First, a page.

College Research Papers For Dummies
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College researchers can’t have too many resource options for searching information. A researcher without a supply of resources is like a well without water and no source of quenching academic thirst.

College researchers frequently need supplemental sources of academic research. Additional resources also include uncommon rules of grammar and usage and strategies for presenting research papers in the classroom.

This Cheat Sheet offers online academic sources, unconventional rules of grammar and usage, tips for presenting research papers, and more.

10-plus online resources for improving research writing

College research papers are your invitation to participate at the adult dinner table with other scholars. And the menu includes portions of some of the tastiest, yet unlikely sources you likely never used.

Many of the following sources are free, and many have premium versions available through your college library. These are A-list sources for your college research. You can access most of them through your college library.

  • Library of Congress: The largest library in the world contains millions of books, drawings, web pages, digital documents, legislature, videos, audio recordings, maps, photographs, newspapers, music, web archives, and 3D objects. The collection also includes historical American newspapers from 1777 to 1963. Information is searchable by author, subject, title, and call number. Library support includes a researcher orientation and “Ask a librarian.”

    The Library of Congress occupies three buildings on Capital Hill in Washington, D.C., and is available for student research onsite or online. Add a visit to the Library of Congress to your academic bucket list.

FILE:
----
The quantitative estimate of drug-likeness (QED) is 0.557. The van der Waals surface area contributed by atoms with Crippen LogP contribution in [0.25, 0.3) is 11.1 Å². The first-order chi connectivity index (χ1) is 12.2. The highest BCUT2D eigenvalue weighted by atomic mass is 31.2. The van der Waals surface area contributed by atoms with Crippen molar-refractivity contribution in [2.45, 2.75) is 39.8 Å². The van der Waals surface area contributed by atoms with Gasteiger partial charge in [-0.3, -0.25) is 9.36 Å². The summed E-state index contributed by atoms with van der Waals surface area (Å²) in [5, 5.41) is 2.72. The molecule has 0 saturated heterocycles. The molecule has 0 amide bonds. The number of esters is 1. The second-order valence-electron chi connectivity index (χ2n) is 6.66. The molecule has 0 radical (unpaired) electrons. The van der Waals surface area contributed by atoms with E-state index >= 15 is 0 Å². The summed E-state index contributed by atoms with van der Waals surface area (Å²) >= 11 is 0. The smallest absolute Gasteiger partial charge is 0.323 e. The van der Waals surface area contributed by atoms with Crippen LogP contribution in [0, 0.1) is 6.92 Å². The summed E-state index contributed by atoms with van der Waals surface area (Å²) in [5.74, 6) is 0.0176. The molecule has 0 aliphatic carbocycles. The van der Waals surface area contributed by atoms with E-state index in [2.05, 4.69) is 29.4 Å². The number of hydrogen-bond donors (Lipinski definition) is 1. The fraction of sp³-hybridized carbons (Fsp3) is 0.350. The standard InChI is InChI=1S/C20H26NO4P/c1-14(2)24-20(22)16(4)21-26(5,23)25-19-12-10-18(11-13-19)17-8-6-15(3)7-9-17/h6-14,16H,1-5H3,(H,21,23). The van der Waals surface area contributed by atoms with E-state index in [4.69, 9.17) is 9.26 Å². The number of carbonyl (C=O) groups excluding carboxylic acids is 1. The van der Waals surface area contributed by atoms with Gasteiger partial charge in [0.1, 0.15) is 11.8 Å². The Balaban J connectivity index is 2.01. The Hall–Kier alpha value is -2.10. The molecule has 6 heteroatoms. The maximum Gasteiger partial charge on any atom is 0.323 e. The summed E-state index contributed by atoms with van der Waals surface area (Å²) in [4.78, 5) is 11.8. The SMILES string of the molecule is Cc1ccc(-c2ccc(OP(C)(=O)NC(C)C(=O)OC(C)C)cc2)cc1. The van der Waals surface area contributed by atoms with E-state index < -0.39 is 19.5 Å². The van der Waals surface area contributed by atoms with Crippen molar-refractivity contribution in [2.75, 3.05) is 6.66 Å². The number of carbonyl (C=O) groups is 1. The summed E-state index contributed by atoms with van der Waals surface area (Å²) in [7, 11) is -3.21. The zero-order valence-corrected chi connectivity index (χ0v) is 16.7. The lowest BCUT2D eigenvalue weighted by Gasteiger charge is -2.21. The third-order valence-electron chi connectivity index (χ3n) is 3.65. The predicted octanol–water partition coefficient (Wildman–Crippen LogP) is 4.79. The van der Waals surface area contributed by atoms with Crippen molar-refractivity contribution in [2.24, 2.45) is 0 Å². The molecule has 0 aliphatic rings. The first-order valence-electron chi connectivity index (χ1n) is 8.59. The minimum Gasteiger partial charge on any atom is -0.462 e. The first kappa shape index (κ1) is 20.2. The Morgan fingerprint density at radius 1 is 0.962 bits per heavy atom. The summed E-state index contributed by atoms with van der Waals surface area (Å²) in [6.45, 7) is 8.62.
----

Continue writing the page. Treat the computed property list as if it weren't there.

• Google Books: Google Books is an ebook distribution service operated by Google. Digital copies of books are provided by publishers and Google partners.

    Google Books was enhanced with a donation equivalent to $100 million of computer time that resulted in an online library of more than 10 million free searchable eBooks and magazines. Books are available as downloads or as online reading. The collection includes books in more than 400 languages.

  • Project Gutenberg: Project Gutenberg is a library of more than 70,000 free ebooks, available to download or read online. The collection includes the world’s greatest literature, digitized by thousands of volunteers. Site features include collections of books on similar topics and lists of the most downloaded books. The first document downloaded was the Declaration of Independence.  
  • is a collection of scientific research in full-text format. The site searches for materials from more than 60 databases and 2,000 scientific websites. The site continues to make available free journal articles, peer-reviewed articles, and research reports funded by federal science agencies. Information is available, without registration, to anyone interested in science.
  • Digital Commons Network: Digital Commons Network is a collection of free full-text scholarly articles from universities worldwide. It connects students and other researchers to peer-reviewed journal articles, in addition to dissertations, book chapters, and conference proceedings. The collection is organized and managed by university librarians worldwide.